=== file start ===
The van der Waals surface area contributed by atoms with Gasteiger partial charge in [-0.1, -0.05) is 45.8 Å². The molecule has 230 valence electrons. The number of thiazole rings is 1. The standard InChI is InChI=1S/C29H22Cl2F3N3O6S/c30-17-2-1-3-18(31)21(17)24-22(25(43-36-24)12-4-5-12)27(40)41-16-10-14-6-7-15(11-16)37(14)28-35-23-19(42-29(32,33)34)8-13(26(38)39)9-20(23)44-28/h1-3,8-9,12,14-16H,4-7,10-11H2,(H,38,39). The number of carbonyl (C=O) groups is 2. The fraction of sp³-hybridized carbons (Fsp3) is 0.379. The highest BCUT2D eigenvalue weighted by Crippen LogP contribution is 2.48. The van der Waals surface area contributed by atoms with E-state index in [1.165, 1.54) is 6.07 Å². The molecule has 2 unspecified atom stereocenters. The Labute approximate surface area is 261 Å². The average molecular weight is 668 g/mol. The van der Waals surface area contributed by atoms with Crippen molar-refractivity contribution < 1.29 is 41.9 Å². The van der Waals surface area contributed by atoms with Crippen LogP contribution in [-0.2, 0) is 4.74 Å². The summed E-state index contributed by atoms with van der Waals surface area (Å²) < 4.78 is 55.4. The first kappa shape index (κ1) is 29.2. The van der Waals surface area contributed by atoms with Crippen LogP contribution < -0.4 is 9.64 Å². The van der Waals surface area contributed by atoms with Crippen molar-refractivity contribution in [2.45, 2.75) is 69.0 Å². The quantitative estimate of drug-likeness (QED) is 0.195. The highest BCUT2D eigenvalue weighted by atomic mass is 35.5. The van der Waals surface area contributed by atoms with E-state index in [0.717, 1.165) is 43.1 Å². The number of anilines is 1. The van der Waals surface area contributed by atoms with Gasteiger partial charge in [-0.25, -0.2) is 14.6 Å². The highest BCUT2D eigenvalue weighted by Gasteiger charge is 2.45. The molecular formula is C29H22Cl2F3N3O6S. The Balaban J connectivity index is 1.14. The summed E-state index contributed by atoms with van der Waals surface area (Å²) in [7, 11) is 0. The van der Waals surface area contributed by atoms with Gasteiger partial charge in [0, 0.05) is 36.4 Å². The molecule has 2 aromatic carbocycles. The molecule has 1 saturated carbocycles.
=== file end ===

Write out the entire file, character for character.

The van der Waals surface area contributed by atoms with Gasteiger partial charge in [-0.1, -0.05) is 45.8 Å². The molecule has 230 valence electrons. The number of thiazole rings is 1. The standard InChI is InChI=1S/C29H22Cl2F3N3O6S/c30-17-2-1-3-18(31)21(17)24-22(25(43-36-24)12-4-5-12)27(40)41-16-10-14-6-7-15(11-16)37(14)28-35-23-19(42-29(32,33)34)8-13(26(38)39)9-20(23)44-28/h1-3,8-9,12,14-16H,4-7,10-11H2,(H,38,39). The number of carbonyl (C=O) groups is 2. The fraction of sp³-hybridized carbons (Fsp3) is 0.379. The highest BCUT2D eigenvalue weighted by Crippen LogP contribution is 2.48. The van der Waals surface area contributed by atoms with E-state index in [1.165, 1.54) is 6.07 Å². The molecule has 2 unspecified atom stereocenters. The Labute approximate surface area is 261 Å². The average molecular weight is 668 g/mol. The van der Waals surface area contributed by atoms with Crippen molar-refractivity contribution < 1.29 is 41.9 Å². The van der Waals surface area contributed by atoms with Crippen LogP contribution in [-0.2, 0) is 4.74 Å². The summed E-state index contributed by atoms with van der Waals surface area (Å²) < 4.78 is 55.4. The first kappa shape index (κ1) is 29.2. The van der Waals surface area contributed by atoms with Crippen LogP contribution < -0.4 is 9.64 Å². The van der Waals surface area contributed by atoms with Crippen molar-refractivity contribution in [2.45, 2.75) is 69.0 Å². The quantitative estimate of drug-likeness (QED) is 0.195. The highest BCUT2D eigenvalue weighted by atomic mass is 35.5. The van der Waals surface area contributed by atoms with E-state index in [0.717, 1.165) is 43.1 Å². The number of anilines is 1. The van der Waals surface area contributed by atoms with Gasteiger partial charge in [-0.25, -0.2) is 14.6 Å². The highest BCUT2D eigenvalue weighted by Gasteiger charge is 2.45. The molecular formula is C29H22Cl2F3N3O6S. The Balaban J connectivity index is 1.14. The summed E-state index contributed by atoms with van der Waals surface area (Å²) in [7, 11) is 0. The van der Waals surface area contributed by atoms with Gasteiger partial charge in [0, 0.05) is 36.4 Å². The molecule has 2 aromatic carbocycles. The molecule has 1 saturated carbocycles.